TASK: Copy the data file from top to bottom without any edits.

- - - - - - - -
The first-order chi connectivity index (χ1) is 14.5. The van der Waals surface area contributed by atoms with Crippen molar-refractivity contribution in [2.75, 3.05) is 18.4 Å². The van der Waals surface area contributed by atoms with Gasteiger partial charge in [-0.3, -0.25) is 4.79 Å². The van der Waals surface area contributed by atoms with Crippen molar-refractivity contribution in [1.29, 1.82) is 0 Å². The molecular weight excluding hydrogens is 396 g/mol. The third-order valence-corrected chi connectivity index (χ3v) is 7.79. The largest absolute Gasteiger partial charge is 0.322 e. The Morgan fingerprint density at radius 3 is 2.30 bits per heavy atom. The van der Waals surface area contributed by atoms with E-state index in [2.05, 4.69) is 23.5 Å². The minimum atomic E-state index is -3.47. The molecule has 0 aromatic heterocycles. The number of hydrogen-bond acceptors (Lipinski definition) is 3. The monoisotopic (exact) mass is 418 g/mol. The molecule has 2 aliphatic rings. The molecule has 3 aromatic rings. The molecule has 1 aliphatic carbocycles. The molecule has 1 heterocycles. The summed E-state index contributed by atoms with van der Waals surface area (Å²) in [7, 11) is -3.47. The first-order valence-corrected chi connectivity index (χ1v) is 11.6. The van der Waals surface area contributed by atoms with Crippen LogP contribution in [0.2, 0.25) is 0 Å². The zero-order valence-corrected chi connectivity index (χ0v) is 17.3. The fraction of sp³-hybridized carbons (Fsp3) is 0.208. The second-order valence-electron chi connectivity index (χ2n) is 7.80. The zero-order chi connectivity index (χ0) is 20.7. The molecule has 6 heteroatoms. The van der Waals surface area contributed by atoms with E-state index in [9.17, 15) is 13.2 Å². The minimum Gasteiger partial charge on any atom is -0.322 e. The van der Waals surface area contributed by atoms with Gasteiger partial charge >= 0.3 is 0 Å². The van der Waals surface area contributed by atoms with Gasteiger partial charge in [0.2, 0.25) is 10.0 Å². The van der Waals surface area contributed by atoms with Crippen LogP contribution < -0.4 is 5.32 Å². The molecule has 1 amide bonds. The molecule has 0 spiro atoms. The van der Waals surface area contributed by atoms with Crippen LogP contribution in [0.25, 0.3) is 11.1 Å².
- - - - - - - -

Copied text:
The first-order chi connectivity index (χ1) is 14.5. The van der Waals surface area contributed by atoms with Crippen molar-refractivity contribution in [2.75, 3.05) is 18.4 Å². The van der Waals surface area contributed by atoms with Gasteiger partial charge in [-0.3, -0.25) is 4.79 Å². The van der Waals surface area contributed by atoms with Crippen molar-refractivity contribution in [1.29, 1.82) is 0 Å². The molecular weight excluding hydrogens is 396 g/mol. The third-order valence-corrected chi connectivity index (χ3v) is 7.79. The largest absolute Gasteiger partial charge is 0.322 e. The Morgan fingerprint density at radius 3 is 2.30 bits per heavy atom. The van der Waals surface area contributed by atoms with E-state index in [2.05, 4.69) is 23.5 Å². The minimum atomic E-state index is -3.47. The molecule has 0 aromatic heterocycles. The number of hydrogen-bond acceptors (Lipinski definition) is 3. The monoisotopic (exact) mass is 418 g/mol. The molecule has 2 aliphatic rings. The molecule has 3 aromatic rings. The molecule has 1 aliphatic carbocycles. The molecule has 1 heterocycles. The summed E-state index contributed by atoms with van der Waals surface area (Å²) in [7, 11) is -3.47. The first-order valence-corrected chi connectivity index (χ1v) is 11.6. The van der Waals surface area contributed by atoms with Crippen LogP contribution in [0.2, 0.25) is 0 Å². The zero-order valence-corrected chi connectivity index (χ0v) is 17.3. The fraction of sp³-hybridized carbons (Fsp3) is 0.208. The second-order valence-electron chi connectivity index (χ2n) is 7.80. The zero-order chi connectivity index (χ0) is 20.7. The molecule has 6 heteroatoms. The van der Waals surface area contributed by atoms with E-state index in [9.17, 15) is 13.2 Å². The minimum Gasteiger partial charge on any atom is -0.322 e. The van der Waals surface area contributed by atoms with Gasteiger partial charge >= 0.3 is 0 Å². The van der Waals surface area contributed by atoms with Gasteiger partial charge in [0.2, 0.25) is 10.0 Å². The van der Waals surface area contributed by atoms with Crippen LogP contribution < -0.4 is 5.32 Å². The molecule has 1 amide bonds. The molecule has 0 spiro atoms. The van der Waals surface area contributed by atoms with Crippen LogP contribution in [0.25, 0.3) is 11.1 Å².